Reduce by two thirds the mortality rate among children under five. For this particular goal the Estrategia para la Reduccion de la Pobreza (ERP) - a Honduras centric set of MDG complementary goals - has set the goal that by 2015 the number of deaths among five year olds should be of 22 for every 1,000 live births. The current projections of the UN report are that if current trends continue in Honduras, neither the MDGs goals on child mortality nor the one set by the ERP will be reached by 2015. Between 1986 and 1990 the number of deaths per 1,000 live births was of 55 by 1991-1995 it had dropped to 48 deaths per 1,000 live births and it had further dropped to 45 by 1996-2000. That translates to an average drop of 1.8% annually and at the current trend the number of deaths in Honduras in 2015 will be of 35/1,000. Having said this, the 2003 MDG report did not consider that the figures correspond to periods, not to exact years.
So, the tendency graphic must be moved to the left. In spite of this it is true that the goal would not be reach by 2015. PAHO’s calculations for this indicator are 27.5/1,000 by 2015, only a half reduction respect to 52.5/1000 in 1990. The UN MDG report did not emphasize the behavior of infant mortality tendencies. For this particular indicator, the Honduras’ National Institute of Statistics measures and estimates since 1950, through national census and surveys. Using this data, Honduras would have 21.2 deaths per 1000 live births in 2015 in comparison with 52.77 in 1990. This means a reduction of 60%, very close to the goal of two thirds. That is still above the number of 18 expected from the MDG and of 22 expected of the ERP.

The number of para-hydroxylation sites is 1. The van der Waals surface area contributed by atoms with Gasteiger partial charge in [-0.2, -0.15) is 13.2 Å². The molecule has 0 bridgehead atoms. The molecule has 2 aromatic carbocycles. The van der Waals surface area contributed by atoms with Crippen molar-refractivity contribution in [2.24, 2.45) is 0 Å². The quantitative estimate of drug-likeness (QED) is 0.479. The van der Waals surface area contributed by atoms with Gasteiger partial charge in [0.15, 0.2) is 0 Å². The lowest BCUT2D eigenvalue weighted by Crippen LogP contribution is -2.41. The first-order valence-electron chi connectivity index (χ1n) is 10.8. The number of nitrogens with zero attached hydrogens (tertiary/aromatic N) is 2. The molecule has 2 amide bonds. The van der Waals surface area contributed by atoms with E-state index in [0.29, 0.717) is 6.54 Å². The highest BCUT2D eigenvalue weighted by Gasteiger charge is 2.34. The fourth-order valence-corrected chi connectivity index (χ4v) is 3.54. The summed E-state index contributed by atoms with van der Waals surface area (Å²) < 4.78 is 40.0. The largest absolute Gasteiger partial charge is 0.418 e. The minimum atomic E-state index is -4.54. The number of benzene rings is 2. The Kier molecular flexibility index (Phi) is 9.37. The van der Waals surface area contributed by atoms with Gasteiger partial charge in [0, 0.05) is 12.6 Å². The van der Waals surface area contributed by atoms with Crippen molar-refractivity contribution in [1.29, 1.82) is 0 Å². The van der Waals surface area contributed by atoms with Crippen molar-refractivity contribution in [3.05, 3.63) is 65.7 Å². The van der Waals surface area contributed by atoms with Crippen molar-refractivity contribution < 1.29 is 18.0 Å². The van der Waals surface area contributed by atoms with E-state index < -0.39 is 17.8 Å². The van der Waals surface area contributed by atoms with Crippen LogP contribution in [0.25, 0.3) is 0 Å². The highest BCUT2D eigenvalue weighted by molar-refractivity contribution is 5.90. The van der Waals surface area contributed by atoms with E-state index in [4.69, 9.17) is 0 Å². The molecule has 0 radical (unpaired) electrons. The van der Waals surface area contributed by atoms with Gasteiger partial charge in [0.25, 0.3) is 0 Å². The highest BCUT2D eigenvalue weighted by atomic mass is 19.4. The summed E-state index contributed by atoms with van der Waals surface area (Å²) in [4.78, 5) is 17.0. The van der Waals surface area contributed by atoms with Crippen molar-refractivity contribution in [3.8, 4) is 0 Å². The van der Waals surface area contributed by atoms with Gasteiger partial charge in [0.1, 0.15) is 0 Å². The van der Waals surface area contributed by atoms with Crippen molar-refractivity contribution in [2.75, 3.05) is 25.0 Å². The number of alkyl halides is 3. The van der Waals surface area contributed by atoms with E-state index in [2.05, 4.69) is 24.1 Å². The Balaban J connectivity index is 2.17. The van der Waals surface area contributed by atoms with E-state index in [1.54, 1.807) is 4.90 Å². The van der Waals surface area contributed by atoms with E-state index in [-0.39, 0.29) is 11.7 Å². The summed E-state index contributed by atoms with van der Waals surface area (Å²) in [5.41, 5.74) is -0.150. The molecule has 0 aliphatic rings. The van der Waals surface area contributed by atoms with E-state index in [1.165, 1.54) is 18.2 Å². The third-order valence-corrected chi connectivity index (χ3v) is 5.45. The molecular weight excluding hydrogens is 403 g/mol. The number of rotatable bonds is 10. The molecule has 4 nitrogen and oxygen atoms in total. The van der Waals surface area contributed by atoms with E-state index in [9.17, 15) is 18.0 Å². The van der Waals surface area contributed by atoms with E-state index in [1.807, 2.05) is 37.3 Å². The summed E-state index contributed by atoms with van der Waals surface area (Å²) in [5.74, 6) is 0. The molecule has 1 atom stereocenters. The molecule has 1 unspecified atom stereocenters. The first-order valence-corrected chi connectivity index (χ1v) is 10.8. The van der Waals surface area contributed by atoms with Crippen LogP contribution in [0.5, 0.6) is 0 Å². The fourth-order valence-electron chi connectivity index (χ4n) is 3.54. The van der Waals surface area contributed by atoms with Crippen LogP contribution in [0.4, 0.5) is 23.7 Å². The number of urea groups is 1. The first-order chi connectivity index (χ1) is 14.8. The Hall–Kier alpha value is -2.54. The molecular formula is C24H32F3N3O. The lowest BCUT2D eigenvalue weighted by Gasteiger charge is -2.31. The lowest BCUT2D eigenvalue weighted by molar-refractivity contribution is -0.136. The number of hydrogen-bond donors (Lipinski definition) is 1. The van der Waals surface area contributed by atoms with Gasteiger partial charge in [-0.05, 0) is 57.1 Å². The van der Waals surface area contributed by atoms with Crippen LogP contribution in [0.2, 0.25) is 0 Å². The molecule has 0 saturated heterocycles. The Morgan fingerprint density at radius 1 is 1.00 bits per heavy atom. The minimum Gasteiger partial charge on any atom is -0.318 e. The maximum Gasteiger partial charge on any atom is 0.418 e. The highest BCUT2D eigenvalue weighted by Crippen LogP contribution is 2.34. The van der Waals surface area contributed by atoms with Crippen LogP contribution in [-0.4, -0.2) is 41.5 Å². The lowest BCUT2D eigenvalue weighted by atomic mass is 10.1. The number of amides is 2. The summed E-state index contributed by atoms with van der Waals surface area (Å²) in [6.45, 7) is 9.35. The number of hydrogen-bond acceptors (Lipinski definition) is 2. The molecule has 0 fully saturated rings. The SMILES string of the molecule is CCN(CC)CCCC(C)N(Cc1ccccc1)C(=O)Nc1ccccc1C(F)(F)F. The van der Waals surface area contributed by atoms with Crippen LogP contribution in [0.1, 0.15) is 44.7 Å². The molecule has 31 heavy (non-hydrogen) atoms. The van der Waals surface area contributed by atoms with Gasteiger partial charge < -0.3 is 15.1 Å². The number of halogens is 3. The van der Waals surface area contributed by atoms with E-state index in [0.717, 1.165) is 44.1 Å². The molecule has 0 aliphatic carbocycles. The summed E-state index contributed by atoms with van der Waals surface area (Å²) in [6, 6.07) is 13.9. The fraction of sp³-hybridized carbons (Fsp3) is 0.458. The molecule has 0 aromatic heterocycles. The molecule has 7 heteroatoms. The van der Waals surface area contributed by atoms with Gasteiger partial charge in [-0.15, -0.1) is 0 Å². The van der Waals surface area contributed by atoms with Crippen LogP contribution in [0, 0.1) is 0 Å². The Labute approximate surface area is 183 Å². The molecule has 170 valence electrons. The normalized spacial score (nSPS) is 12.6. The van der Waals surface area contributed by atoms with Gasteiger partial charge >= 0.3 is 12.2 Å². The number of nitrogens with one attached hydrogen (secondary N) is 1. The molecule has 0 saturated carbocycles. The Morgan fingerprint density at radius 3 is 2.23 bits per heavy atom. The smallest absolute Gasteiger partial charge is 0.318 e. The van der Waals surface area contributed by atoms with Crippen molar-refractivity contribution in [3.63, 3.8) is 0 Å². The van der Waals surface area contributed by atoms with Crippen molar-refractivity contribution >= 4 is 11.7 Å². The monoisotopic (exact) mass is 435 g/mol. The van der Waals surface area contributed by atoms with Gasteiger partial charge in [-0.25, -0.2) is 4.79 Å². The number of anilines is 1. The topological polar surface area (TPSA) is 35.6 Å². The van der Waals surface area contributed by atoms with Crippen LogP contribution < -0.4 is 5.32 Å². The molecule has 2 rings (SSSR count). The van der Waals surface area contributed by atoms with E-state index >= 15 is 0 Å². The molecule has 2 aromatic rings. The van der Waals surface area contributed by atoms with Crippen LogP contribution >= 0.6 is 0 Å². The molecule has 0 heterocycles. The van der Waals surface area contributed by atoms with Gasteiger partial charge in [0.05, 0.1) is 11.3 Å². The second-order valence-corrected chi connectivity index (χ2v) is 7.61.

Goal 5: Improve maternal health.
Reduce by three quarters the maternal mortality ratio. Just as was the case for Objective 4, the Estrategia para la Reduccion de la Pobreza (ERP) - a Honduras centric set of MDG complementary goals - has set a different goal for this objective. The goal is reducing by half the maternal mortality ratio in Honduras. It is projected that by 2015 Honduras will meet the goal suggested by the ERP of reducing the maternal mortality ratio to 77/100,000 live births as well as the goal set by the MDG of reducing the ratio to say 60/100,000 live births.
Another important aspect of this goal is to have a specialized person present at the time of delivery. This has improved considerably between 1991, when the percentage of births attended by a specialized individual was of 45.6% and had increased to 61.7% in 2001. However there are large disparities between rural and urban areas of the country in what relates to the percentage of births that take place in a specialized location, with expert people present, and under sanitary conditions. While, in 2001, the number of births in a specialized location in urban areas was of 82.4% the number was only 37.5% in rural areas.